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It was Pavarotti who set the drama in flow : Puccini phases the build-up
cannily -- the panicky arrival of the fugitive Cesare Angelotti (Graeme Broadbent),
in flight from precisely the anti-republican forces who people Carlos Gomes's
Salvator Rosa [read Roderic Dunnett's
review], ratchets up tension immediately after the grim, Scarpia-evoking
opening chords. The Sacristan (Henry Waddington), with his ready tongue,
constant carpings and liability to spill the beans, tweaks the sense of
mortal danger by loading it with black comedy. Both were adequate, and Broadbent
quite nicely penetrating in an aptly Fidelio-ish way, though neither sang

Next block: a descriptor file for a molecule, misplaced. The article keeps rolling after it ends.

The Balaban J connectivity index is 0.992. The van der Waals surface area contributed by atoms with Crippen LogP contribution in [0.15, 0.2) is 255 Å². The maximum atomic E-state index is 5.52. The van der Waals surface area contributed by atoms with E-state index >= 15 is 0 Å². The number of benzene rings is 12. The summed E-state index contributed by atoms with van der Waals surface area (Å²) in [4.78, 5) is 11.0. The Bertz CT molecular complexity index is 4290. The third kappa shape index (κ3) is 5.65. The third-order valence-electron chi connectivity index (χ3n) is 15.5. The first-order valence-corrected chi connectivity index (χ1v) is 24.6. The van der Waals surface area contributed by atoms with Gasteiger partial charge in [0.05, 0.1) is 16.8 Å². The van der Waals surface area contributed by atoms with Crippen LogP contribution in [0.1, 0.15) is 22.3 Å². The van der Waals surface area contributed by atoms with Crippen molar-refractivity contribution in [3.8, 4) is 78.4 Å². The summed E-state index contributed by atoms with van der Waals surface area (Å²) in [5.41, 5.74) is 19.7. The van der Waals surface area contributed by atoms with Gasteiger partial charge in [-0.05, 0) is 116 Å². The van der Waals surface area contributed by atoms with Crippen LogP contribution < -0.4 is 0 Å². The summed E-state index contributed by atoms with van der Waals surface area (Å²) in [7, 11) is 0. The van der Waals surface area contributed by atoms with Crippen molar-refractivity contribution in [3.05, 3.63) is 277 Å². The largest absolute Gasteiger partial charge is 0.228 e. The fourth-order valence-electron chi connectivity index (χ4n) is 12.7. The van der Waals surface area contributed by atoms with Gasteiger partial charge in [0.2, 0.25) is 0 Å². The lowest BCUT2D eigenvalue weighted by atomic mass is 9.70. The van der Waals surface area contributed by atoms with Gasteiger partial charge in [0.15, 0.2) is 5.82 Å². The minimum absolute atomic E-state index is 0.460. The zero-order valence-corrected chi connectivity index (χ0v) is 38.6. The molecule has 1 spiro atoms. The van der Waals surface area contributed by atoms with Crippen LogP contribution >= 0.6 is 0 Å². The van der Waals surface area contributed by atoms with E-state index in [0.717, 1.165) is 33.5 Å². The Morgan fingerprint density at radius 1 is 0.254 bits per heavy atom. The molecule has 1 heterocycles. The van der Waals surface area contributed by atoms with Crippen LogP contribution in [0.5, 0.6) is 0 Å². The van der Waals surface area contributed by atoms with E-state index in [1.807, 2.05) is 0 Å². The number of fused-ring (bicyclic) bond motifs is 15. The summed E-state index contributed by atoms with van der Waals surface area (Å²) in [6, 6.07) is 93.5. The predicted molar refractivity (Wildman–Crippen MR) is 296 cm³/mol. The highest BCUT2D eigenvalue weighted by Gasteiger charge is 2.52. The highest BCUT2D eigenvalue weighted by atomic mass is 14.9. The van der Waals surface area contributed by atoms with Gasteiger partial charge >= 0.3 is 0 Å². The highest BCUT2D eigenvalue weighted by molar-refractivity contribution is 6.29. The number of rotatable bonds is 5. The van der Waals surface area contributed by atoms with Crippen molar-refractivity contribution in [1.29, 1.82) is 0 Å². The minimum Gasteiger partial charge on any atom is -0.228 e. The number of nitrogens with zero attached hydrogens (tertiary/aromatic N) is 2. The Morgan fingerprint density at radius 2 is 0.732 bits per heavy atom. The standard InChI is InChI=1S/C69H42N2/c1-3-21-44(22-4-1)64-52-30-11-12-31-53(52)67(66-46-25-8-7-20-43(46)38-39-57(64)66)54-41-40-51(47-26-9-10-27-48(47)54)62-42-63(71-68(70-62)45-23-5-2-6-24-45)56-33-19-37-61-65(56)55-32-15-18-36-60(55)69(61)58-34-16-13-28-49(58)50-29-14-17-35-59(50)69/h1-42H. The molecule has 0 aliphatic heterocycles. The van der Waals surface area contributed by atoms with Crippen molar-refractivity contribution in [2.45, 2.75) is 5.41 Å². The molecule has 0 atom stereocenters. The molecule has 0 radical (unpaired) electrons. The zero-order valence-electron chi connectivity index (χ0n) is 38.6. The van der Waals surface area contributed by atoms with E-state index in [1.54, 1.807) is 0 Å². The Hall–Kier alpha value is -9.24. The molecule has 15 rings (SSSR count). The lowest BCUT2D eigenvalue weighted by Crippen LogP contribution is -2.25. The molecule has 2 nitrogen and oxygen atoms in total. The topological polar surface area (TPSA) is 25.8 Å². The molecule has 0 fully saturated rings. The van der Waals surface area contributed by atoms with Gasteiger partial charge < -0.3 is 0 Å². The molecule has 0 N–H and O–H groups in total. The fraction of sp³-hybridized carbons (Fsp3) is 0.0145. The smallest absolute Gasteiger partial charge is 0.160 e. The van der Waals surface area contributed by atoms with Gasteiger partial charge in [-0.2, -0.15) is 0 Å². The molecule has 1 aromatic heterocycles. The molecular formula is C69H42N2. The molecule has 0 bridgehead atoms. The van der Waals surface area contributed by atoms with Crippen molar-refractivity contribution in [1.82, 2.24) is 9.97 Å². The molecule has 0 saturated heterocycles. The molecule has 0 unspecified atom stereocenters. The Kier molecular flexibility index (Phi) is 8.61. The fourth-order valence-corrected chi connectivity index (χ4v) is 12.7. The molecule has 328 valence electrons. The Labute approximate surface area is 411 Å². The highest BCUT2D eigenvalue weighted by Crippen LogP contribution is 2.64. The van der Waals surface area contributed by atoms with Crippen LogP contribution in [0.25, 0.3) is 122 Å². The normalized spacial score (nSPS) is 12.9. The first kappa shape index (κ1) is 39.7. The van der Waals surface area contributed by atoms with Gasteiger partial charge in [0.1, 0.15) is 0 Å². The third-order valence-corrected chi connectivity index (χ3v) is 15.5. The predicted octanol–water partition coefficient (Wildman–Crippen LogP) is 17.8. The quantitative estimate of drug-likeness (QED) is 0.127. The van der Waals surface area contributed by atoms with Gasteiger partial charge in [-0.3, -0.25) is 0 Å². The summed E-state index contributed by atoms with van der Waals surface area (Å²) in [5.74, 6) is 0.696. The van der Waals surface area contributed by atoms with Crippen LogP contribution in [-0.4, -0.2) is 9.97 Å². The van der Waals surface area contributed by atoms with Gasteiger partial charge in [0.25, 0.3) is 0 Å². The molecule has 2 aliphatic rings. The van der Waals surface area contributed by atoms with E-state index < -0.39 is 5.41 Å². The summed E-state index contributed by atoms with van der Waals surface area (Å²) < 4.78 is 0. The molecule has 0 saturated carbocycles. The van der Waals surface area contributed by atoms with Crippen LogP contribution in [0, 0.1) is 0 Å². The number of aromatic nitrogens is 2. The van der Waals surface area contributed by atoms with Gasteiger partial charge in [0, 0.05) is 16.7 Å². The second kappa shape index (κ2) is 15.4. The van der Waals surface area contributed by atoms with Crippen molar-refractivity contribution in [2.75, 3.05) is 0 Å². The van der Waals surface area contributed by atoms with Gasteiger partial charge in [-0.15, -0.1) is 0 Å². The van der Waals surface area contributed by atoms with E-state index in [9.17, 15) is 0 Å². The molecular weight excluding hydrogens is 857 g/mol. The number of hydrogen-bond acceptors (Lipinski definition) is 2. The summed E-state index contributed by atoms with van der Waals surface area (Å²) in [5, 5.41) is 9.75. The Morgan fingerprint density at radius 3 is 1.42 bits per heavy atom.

in such a way as to galvanise the house.
But then Pavarotti enters, sliding almost unnoticed along the church
benches past the blue-lit Madonna; takes up his palette; and begins to paint.
And one is mesmerised. Three times within the first few minutes he contrives
to turn his back fully on the audience (once, singing); each time, it makes
one hanker for his next line. A dab here, a ponder there; the gestures are
minute, neither artificial nor showy. Pavarotti, given to delivering his
set pieces pretty stock-still, is not renowned as an actor. 'Recondita armonia'
was an example. But watch him off the ball -- full of touches of sly ingenuity,
although (here, certainly) stopping short of stealing from another's performance
: loaded with experience -- a Premier League performance.
Copyright © 17 January 2002
Roderic Dunnett, Coventry, UK
LONDON'S ROYAL OPERA HOUSE WEBSITE
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